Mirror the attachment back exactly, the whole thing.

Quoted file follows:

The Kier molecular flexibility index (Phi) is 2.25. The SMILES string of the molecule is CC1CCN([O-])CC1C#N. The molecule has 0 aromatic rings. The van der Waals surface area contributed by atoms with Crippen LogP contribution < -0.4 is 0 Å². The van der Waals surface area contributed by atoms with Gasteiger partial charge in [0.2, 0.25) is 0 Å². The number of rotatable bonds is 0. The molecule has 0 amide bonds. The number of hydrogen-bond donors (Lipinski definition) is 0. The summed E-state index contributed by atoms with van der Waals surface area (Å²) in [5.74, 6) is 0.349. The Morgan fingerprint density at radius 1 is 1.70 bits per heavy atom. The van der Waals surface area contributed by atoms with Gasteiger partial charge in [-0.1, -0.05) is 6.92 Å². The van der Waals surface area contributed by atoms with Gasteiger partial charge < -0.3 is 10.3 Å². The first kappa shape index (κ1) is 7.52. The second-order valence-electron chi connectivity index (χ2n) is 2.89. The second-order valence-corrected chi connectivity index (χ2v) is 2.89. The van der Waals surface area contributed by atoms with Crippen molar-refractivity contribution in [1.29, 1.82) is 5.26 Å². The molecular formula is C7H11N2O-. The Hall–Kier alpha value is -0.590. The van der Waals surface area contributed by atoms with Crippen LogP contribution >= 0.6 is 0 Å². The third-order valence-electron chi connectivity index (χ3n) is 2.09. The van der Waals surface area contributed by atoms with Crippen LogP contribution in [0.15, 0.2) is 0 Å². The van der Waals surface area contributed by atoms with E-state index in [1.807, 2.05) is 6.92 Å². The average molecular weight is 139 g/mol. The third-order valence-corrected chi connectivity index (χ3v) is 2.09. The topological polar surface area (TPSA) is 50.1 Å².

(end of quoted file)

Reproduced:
The Kier molecular flexibility index (Phi) is 2.25. The SMILES string of the molecule is CC1CCN([O-])CC1C#N. The molecule has 0 aromatic rings. The van der Waals surface area contributed by atoms with Crippen LogP contribution < -0.4 is 0 Å². The van der Waals surface area contributed by atoms with Gasteiger partial charge in [0.2, 0.25) is 0 Å². The number of rotatable bonds is 0. The molecule has 0 amide bonds. The number of hydrogen-bond donors (Lipinski definition) is 0. The summed E-state index contributed by atoms with van der Waals surface area (Å²) in [5.74, 6) is 0.349. The Morgan fingerprint density at radius 1 is 1.70 bits per heavy atom. The van der Waals surface area contributed by atoms with Gasteiger partial charge in [-0.1, -0.05) is 6.92 Å². The van der Waals surface area contributed by atoms with Gasteiger partial charge < -0.3 is 10.3 Å². The first kappa shape index (κ1) is 7.52. The second-order valence-electron chi connectivity index (χ2n) is 2.89. The second-order valence-corrected chi connectivity index (χ2v) is 2.89. The van der Waals surface area contributed by atoms with Crippen molar-refractivity contribution in [1.29, 1.82) is 5.26 Å². The molecular formula is C7H11N2O-. The Hall–Kier alpha value is -0.590. The van der Waals surface area contributed by atoms with Crippen LogP contribution >= 0.6 is 0 Å². The third-order valence-electron chi connectivity index (χ3n) is 2.09. The van der Waals surface area contributed by atoms with Crippen LogP contribution in [0.15, 0.2) is 0 Å². The van der Waals surface area contributed by atoms with E-state index in [1.807, 2.05) is 6.92 Å². The average molecular weight is 139 g/mol. The third-order valence-corrected chi connectivity index (χ3v) is 2.09. The topological polar surface area (TPSA) is 50.1 Å².